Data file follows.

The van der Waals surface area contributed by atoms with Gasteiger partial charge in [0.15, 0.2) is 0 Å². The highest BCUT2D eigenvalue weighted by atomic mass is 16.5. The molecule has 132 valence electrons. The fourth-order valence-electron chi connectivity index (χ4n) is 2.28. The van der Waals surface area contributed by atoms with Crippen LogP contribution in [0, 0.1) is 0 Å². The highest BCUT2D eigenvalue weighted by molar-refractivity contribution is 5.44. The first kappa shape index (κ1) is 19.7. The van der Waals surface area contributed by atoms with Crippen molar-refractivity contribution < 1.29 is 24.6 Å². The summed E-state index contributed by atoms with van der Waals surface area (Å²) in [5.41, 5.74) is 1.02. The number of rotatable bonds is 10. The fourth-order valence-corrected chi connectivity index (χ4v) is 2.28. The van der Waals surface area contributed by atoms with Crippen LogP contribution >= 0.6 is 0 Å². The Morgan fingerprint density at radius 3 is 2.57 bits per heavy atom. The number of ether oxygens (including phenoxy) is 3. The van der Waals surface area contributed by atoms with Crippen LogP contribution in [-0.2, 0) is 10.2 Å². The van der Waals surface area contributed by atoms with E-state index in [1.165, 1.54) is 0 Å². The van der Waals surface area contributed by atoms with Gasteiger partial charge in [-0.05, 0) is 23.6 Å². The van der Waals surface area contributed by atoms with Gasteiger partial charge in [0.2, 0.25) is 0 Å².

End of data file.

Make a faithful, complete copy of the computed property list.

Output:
The van der Waals surface area contributed by atoms with Gasteiger partial charge in [0.15, 0.2) is 0 Å². The highest BCUT2D eigenvalue weighted by atomic mass is 16.5. The molecule has 132 valence electrons. The fourth-order valence-electron chi connectivity index (χ4n) is 2.28. The van der Waals surface area contributed by atoms with Crippen LogP contribution in [0, 0.1) is 0 Å². The highest BCUT2D eigenvalue weighted by molar-refractivity contribution is 5.44. The first kappa shape index (κ1) is 19.7. The van der Waals surface area contributed by atoms with Crippen molar-refractivity contribution < 1.29 is 24.6 Å². The summed E-state index contributed by atoms with van der Waals surface area (Å²) in [5.41, 5.74) is 1.02. The number of rotatable bonds is 10. The fourth-order valence-corrected chi connectivity index (χ4v) is 2.28. The van der Waals surface area contributed by atoms with Crippen LogP contribution >= 0.6 is 0 Å². The Morgan fingerprint density at radius 3 is 2.57 bits per heavy atom. The number of ether oxygens (including phenoxy) is 3. The van der Waals surface area contributed by atoms with Crippen LogP contribution in [-0.2, 0) is 10.2 Å². The van der Waals surface area contributed by atoms with E-state index in [1.165, 1.54) is 0 Å². The van der Waals surface area contributed by atoms with Gasteiger partial charge in [-0.05, 0) is 23.6 Å². The van der Waals surface area contributed by atoms with Gasteiger partial charge in [0.2, 0.25) is 0 Å².